"In 1882, we find the famous passage of Matthew, that he quotes so often, and that accompanies him until the final meditation of 1916, when he draws a parallel between the Eucharistic Presence and the presence of God in the least ones: `I think there is no passage of the Gospel that has made a deeper impression on me, and transformed my life so much that this one:'As you did it to one of the least of these My brethren, you did it to Me.'25:40). If one thinks that these words come from He who is the uncreated Truth, from the mouth of He who said'this is My Body... this is My Blood', then how anxious we are to seek and love Jesus in the least of these ones, these sinners, these poor people.'
"Charles de Foucauld exercised an important influence on the spirituality of the 20th century, and at the beginning of this third millennium, he continues to be a fruitful point of reference and an invitation to a radically evangelical form of life."
Charles de Foucauld (Brother Charles of Jesus) was born in Strasbourg, France on September 15, 1858. Orphaned at the age of six, he and his sister Marie were raised by their grandfather in whose footsteps he followed by taking up a military career.
He lost his faith as an adolescent, through the influence of atheist teachers at school. His taste for easy living was well known to all and yet he showed that he could be strong willed and constant in difficult situations. He undertook a risky exploration of Morocco (1883-1884). Seeing the way Muslims expressed their faith questioned him and he began repeating, "My God, if you exist, let me come to know you."
On his return to France, the warm, respectful welcome he received from his deeply Christian family made him continue his search. Under the guidance of Fr. Huvelin he rediscovered God in October 1886. He was then 28 years old. "As soon as I believed in God, I understood that I could not do otherwise than to live for him alone."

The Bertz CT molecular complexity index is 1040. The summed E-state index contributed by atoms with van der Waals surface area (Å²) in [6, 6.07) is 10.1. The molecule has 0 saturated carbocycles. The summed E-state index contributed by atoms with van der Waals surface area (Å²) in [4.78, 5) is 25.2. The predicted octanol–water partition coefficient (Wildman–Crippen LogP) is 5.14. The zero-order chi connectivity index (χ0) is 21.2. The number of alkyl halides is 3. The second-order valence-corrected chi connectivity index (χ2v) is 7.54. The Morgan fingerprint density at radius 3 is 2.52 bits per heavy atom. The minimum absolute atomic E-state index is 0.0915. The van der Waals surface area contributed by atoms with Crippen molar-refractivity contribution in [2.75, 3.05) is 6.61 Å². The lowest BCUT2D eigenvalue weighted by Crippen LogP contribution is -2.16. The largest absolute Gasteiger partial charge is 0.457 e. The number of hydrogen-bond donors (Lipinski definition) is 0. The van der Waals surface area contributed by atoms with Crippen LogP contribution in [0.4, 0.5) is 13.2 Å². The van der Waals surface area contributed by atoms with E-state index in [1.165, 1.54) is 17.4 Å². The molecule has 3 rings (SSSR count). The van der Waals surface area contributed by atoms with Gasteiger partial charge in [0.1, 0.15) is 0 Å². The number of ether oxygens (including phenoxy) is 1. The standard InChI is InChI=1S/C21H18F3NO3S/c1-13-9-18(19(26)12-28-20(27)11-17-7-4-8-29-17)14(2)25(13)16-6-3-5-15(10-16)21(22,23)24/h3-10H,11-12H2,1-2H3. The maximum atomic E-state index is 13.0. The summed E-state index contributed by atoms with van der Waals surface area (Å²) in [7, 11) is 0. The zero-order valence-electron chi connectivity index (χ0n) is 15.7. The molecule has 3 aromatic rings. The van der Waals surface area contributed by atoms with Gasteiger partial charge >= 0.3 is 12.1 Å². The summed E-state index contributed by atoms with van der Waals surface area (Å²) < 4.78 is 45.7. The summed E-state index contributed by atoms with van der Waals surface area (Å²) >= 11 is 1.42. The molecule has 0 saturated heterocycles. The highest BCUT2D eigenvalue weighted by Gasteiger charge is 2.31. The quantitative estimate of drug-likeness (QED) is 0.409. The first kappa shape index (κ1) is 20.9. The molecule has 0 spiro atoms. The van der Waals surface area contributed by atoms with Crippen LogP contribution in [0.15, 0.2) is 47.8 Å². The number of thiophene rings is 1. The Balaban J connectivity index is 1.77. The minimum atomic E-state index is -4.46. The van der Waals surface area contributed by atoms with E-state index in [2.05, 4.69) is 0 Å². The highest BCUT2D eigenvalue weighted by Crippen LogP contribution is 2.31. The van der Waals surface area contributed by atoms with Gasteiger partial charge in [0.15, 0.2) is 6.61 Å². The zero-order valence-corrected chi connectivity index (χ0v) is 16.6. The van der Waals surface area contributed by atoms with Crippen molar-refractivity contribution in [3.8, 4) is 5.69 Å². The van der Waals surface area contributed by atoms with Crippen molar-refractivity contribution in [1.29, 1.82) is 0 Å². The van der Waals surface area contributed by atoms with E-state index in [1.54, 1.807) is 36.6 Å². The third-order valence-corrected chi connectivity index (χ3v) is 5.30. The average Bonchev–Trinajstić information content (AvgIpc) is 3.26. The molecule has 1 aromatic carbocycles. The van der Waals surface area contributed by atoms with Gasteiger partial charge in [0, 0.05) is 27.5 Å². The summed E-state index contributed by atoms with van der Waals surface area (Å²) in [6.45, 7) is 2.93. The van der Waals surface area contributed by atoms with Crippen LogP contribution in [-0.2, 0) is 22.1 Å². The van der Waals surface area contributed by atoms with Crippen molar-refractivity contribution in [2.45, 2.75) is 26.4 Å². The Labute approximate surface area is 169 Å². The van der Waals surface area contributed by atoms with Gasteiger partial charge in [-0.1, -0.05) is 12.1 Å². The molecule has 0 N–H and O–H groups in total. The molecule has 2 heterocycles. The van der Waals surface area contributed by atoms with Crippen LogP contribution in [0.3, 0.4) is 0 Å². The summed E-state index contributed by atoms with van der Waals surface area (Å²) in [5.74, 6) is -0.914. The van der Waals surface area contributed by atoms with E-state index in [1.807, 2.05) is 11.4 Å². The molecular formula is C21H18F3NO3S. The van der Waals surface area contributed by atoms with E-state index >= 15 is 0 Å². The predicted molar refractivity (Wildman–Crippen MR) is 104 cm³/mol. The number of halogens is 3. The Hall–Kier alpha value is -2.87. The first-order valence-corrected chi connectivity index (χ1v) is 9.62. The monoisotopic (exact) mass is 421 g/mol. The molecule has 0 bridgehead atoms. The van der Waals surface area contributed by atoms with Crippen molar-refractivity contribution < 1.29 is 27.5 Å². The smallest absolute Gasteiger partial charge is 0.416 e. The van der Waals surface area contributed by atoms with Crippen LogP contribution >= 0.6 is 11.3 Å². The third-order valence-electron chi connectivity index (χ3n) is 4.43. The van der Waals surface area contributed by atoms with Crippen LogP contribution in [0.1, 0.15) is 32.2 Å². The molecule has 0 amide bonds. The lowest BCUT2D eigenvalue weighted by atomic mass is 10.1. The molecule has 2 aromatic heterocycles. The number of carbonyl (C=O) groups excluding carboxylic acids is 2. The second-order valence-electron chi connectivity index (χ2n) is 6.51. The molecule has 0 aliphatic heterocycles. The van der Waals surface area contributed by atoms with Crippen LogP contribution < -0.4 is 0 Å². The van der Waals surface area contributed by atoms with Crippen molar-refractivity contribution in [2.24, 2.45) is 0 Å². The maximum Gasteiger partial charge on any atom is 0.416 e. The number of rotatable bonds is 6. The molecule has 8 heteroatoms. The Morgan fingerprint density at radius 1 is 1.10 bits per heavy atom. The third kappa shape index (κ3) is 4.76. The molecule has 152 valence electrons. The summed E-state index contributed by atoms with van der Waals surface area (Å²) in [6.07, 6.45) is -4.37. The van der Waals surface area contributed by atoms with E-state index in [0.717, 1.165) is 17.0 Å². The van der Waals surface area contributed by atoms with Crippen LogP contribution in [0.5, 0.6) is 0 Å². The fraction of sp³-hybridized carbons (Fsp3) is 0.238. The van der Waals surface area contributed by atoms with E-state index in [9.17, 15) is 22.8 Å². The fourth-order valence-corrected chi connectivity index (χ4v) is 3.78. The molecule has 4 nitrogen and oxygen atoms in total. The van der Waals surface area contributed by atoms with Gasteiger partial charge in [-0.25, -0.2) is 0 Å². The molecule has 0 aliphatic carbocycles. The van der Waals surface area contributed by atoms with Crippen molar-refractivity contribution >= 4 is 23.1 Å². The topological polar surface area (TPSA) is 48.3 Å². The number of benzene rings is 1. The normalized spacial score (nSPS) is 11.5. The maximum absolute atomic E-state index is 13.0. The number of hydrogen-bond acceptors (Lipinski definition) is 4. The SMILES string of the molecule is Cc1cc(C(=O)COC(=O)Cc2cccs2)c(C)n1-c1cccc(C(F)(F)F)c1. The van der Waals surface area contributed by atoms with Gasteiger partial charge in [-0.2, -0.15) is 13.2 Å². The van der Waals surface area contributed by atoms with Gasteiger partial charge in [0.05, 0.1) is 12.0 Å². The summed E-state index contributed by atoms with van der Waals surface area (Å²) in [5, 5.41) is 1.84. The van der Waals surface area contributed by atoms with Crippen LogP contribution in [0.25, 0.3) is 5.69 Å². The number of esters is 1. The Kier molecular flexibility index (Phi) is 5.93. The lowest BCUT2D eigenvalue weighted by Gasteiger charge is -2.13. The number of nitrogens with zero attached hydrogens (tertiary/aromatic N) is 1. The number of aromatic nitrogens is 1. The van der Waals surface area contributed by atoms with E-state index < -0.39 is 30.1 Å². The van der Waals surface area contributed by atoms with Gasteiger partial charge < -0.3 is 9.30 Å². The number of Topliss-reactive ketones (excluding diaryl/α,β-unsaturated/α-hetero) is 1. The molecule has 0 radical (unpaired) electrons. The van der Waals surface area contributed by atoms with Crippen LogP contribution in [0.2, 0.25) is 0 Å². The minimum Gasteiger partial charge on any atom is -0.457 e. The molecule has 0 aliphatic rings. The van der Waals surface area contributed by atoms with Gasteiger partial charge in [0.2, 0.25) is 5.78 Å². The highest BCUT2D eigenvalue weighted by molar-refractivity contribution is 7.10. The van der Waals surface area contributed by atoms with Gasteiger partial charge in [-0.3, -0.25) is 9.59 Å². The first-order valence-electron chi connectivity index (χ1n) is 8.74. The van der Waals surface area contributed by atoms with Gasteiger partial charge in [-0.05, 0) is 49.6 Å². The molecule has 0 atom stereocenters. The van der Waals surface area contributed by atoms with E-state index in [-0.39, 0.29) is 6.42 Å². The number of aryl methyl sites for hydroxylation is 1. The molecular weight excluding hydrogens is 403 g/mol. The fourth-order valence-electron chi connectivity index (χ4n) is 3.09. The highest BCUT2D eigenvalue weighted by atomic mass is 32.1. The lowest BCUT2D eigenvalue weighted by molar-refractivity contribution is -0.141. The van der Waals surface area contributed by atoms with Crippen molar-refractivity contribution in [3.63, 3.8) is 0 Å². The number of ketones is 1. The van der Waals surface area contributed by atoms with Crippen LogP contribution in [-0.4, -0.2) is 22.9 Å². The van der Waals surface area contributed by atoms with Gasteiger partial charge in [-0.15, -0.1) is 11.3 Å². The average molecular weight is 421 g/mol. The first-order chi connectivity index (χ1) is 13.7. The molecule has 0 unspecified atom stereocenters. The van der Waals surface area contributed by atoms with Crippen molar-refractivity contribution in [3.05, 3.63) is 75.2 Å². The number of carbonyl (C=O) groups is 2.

A pilgrimage to the Holy Land revealed his vocation to him: to follow Jesus in his life at Nazareth.He spent 7 years as a Trappist, first in France and then at Akbès in Syria. Later he began to lead a life of prayer and adoration, alone, near a convent of Poor Clares in Nazareth.
Ordained a priest at 43 (1901) he left for the Sahara, living at first in Beni Abbès and later at Tamanrasset among the Tuaregs of the Hoggar. He wanted to be among those who were, "the furthest removed, the most abandoned." He wanted all who drew close to him to find in him a brother, "a universal brother." In a great respect for the culture and faith of those among whom he lived, his desire was to "shout the Gospel with his life". "I would like to be sufficiently good that people would say,'If such is the servant, what must the Master be like?'"
On the evening of December 1st 1916, he was killed by a band of marauders who had encircled his house.
He had always dreamed of sharing his vocation with others: after having written several rules for religious life, he came to the conclusion that this "life of Nazareth" could be led by all. Today the "spiritual family of Charles de Foucauld" encompasses several associations of the faithful, religious communities and secular institutes for both lay people and priests.